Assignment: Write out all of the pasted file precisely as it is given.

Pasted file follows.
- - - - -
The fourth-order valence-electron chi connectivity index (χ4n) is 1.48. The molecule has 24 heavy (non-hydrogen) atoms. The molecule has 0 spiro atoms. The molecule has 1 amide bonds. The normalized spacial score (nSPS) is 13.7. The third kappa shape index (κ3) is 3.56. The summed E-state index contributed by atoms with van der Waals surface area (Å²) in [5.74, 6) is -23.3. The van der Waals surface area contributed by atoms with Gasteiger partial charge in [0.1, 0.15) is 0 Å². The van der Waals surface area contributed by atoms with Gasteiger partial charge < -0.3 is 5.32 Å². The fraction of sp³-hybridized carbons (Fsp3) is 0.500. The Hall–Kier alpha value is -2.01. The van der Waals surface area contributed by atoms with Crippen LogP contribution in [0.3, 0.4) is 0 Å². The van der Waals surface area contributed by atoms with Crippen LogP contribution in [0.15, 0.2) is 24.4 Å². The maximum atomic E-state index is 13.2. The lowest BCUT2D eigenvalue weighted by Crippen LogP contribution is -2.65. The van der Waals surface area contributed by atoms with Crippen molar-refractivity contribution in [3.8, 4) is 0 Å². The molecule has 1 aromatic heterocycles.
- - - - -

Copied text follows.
The fourth-order valence-electron chi connectivity index (χ4n) is 1.48. The molecule has 24 heavy (non-hydrogen) atoms. The molecule has 0 spiro atoms. The molecule has 1 amide bonds. The normalized spacial score (nSPS) is 13.7. The third kappa shape index (κ3) is 3.56. The summed E-state index contributed by atoms with van der Waals surface area (Å²) in [5.74, 6) is -23.3. The van der Waals surface area contributed by atoms with Gasteiger partial charge in [0.1, 0.15) is 0 Å². The van der Waals surface area contributed by atoms with Gasteiger partial charge < -0.3 is 5.32 Å². The fraction of sp³-hybridized carbons (Fsp3) is 0.500. The Hall–Kier alpha value is -2.01. The van der Waals surface area contributed by atoms with Crippen LogP contribution in [0.3, 0.4) is 0 Å². The van der Waals surface area contributed by atoms with Crippen LogP contribution in [0.15, 0.2) is 24.4 Å². The maximum atomic E-state index is 13.2. The lowest BCUT2D eigenvalue weighted by Crippen LogP contribution is -2.65. The van der Waals surface area contributed by atoms with Crippen molar-refractivity contribution in [3.8, 4) is 0 Å². The molecule has 1 aromatic heterocycles.